How sleep disorders affect patients with Alzheimer's disease
Sleep disorders are common in patients with Alzheimer's disease. These disorders are highly related to the cognitive impairment and have as main risk factor the time of disease. Additionally, they can damage the patient’s quality of life, as well as their family’s and caregivers’. The aim of this study was to clarify which changes in sleep patterns occur in patients with Alzheimer's disease and how they occur. This narrative literature review was performed using five databases: MEDLINE, LILACS, Web of Science, Scopus, and Science Direct. Search terms were: Alzheimer’s disease, sleep-wake disorders, and dyssomnias. The research included articles published between 2000 and 2018, written in English, Portuguese and Spanish. Results showed that Alzheimer's disease is related mainly to REM sleep alterations, day-time sleepiness and napping, increased sleep fragmentation, and other less frequent disorders, such as decreased sleep efficiency and total sleep time, breathing disorders, and increased motor activity. Deposition of β-amyloid protein is the main pathophysiological substrate of sleep disorders, combined with increased orexin levels due to cholinergic deterioration in the central nervous system, and elevation of serum proinflammatory cytokines, associating circadian alterations with neuroinflammation. Therefore, sleep disorders are an important comorbidity in Alzheimer's disease, and can present in several ways, impairing the quality of life of these patients. The pathophysiological mechanisms of these comorbidities have not yet been fully elucidated, and further research that seeks to explain all these gaps is warranted.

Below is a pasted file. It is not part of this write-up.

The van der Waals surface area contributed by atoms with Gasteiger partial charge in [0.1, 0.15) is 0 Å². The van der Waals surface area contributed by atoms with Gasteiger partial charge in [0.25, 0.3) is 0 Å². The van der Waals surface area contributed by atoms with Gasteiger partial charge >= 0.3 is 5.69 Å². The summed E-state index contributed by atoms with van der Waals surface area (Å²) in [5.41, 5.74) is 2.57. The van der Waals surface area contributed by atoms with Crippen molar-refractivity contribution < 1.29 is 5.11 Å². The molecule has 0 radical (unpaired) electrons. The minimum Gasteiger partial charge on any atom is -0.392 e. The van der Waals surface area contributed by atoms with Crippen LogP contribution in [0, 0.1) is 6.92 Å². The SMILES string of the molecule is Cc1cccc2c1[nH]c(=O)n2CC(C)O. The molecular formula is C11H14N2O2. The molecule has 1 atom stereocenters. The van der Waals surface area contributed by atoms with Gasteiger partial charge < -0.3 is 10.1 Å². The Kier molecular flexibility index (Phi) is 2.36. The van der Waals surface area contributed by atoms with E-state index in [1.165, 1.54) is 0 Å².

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Copyright (c) 2021 Juliana Ciarlini Costa, Gleiry Yuri Rodrigues Cardoso, Matheus Eugênio de Sousa Lima, Gislei Frota Aragão, TATIANA PASCHOALETTE RODRIGUES BACHUR
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